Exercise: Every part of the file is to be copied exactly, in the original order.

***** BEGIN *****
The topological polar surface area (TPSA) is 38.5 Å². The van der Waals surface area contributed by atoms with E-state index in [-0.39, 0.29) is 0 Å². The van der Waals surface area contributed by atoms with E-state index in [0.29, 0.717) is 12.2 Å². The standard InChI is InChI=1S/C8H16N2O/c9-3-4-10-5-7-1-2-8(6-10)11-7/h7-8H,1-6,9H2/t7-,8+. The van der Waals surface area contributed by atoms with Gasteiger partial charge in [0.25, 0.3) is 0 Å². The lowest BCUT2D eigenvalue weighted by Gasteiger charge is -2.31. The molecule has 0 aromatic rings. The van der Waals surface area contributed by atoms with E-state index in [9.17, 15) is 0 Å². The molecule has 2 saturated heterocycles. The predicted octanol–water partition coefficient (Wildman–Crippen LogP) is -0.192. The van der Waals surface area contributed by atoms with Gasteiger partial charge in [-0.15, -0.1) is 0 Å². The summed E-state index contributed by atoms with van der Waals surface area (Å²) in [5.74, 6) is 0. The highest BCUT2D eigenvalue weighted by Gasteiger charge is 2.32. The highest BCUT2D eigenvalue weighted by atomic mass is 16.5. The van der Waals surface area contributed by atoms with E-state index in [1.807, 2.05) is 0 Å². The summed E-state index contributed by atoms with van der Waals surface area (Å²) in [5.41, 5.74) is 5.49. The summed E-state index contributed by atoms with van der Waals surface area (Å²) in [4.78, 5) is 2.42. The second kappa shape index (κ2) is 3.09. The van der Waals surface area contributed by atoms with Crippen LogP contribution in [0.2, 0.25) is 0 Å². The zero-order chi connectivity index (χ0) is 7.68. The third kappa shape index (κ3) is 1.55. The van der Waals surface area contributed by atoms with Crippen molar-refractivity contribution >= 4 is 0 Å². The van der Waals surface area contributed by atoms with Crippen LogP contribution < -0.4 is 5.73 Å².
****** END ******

The topological polar surface area (TPSA) is 38.5 Å². The van der Waals surface area contributed by atoms with E-state index in [-0.39, 0.29) is 0 Å². The van der Waals surface area contributed by atoms with E-state index in [0.29, 0.717) is 12.2 Å². The standard InChI is InChI=1S/C8H16N2O/c9-3-4-10-5-7-1-2-8(6-10)11-7/h7-8H,1-6,9H2/t7-,8+. The van der Waals surface area contributed by atoms with Gasteiger partial charge in [0.25, 0.3) is 0 Å². The lowest BCUT2D eigenvalue weighted by Gasteiger charge is -2.31. The molecule has 0 aromatic rings. The van der Waals surface area contributed by atoms with E-state index in [9.17, 15) is 0 Å². The molecule has 2 saturated heterocycles. The predicted octanol–water partition coefficient (Wildman–Crippen LogP) is -0.192. The van der Waals surface area contributed by atoms with Gasteiger partial charge in [-0.15, -0.1) is 0 Å². The summed E-state index contributed by atoms with van der Waals surface area (Å²) in [5.74, 6) is 0. The highest BCUT2D eigenvalue weighted by Gasteiger charge is 2.32. The highest BCUT2D eigenvalue weighted by atomic mass is 16.5. The van der Waals surface area contributed by atoms with E-state index in [1.807, 2.05) is 0 Å². The summed E-state index contributed by atoms with van der Waals surface area (Å²) in [5.41, 5.74) is 5.49. The summed E-state index contributed by atoms with van der Waals surface area (Å²) in [4.78, 5) is 2.42. The second kappa shape index (κ2) is 3.09. The van der Waals surface area contributed by atoms with Crippen LogP contribution in [0.2, 0.25) is 0 Å². The zero-order chi connectivity index (χ0) is 7.68. The third kappa shape index (κ3) is 1.55. The van der Waals surface area contributed by atoms with Crippen molar-refractivity contribution >= 4 is 0 Å². The van der Waals surface area contributed by atoms with Crippen LogP contribution < -0.4 is 5.73 Å².